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USGA: Losing Trust Within Golf Community?

USGA CEO Mike Davis under fire for course setup/conditions during the 2018 U.S. Open at Shinnecock Hills

 

After the Saturday disaster, the USGA responded by going with a safe and practical course setup for the final round. Which is understandable considering they couldn't risk making another mistake.

Many players took advantage of the setup, such as Rickie Fowler and Patrick Rodgers. Who in comparison from stroke differential from the third round to the final round, each improved by 19 and 16 strokes respectively. The previous record for stroke differential from consecutive rounds during the major was 16 shots.  

In the history of the U.S. Open, only 4 players including Rodgers, had tied that differential. With Fowler then beating this record later in the day, 2 out of 5 times this has ever happened in the history of the U.S. Open, coincidentally happened this week. Which had Brandel Chamblee sounding off on Golf Channel following the championship. 

Englishman Tommy Fleetwood posted an impressive 63 for the final round on Sunday at Shinnecock.  Fleetwood started off the day six shots off of the lead, and ended as the lone runner-up in second place for the major.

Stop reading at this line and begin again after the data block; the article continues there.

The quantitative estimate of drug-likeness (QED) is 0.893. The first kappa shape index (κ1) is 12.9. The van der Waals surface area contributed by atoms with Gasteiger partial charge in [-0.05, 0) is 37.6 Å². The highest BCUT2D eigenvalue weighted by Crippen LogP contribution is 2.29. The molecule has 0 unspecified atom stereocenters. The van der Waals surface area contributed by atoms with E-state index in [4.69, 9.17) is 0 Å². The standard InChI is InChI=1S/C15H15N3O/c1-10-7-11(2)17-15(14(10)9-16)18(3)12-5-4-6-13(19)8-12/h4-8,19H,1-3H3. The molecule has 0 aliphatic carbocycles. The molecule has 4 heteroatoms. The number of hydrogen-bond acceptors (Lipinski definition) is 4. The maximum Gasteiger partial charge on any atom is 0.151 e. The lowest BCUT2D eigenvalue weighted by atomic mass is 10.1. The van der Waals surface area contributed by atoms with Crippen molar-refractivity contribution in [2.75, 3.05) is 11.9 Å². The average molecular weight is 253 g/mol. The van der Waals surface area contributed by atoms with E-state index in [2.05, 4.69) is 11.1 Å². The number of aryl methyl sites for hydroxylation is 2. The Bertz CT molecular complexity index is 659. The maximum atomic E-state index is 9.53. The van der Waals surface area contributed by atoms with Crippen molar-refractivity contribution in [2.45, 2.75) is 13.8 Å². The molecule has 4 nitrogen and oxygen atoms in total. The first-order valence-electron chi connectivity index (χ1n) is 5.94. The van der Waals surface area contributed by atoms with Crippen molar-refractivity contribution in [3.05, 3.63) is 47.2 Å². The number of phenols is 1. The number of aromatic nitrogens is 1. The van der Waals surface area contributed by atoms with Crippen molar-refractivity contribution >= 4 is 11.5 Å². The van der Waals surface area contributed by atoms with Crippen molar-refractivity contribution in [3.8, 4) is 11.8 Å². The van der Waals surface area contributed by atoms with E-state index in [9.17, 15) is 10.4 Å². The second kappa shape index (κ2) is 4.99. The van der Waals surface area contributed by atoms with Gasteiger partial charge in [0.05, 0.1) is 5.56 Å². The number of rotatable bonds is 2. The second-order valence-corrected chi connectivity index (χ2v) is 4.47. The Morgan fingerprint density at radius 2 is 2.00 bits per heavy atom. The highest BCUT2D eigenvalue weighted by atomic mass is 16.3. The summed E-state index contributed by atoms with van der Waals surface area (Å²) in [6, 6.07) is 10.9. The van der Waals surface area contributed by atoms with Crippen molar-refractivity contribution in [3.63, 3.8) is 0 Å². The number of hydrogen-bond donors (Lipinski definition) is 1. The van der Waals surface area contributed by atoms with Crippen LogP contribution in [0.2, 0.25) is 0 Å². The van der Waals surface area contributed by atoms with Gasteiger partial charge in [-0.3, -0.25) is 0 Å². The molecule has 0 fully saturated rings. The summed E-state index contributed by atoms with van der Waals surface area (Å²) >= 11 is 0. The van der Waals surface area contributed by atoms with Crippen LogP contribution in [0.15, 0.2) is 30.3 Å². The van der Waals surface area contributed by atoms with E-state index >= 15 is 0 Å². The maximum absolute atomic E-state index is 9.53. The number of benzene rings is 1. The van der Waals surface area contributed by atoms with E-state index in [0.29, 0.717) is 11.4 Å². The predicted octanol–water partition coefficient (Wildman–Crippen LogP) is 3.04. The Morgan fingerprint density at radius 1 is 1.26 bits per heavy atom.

At the 18th, Fleetwood gave himself an opportunity to break the course record at Shinnecock with a score of 62. He left himself an 8 foot 8 inch putt that I'm sure will haunt him for the time being, as he barely misread the putt that would have not only given him the course record, but put him in a tie for first with Koepka.   

Something to note is that Fleetwood had a stroke differential of 15 as he posted a 78 the third round during Saturday's fiasco. Clearly showing the USGA missed something from that Saturday round.

I'm sure the USGA will look to bounce back next year for the 2019 U.S. Open at Pebble Beach. The past two U.S. Open winners at Pebble beach were Graeme McDowell (2010) and Tiger Woods (2000). 

To the USGA's credit, I get that after coming off as "too easy" last year at Erin Hills, their intention was to go back to true U.S. Open roots as "golf's ultimate test." 

However, not accounting for the wind that came Saturday was a big blunder that ultimately handed the field an easier course setup for the final round than you would typically expect for a U.S. Open. In return, low scores were put up and critics had the Twitter fingers going immediately to point the finger at the USGA once again mishandling Shinnecock.        

Not to take away anything from the champion, Brooks Koepka, but it almost seemed as if the course was more of the story this past week than the players.  


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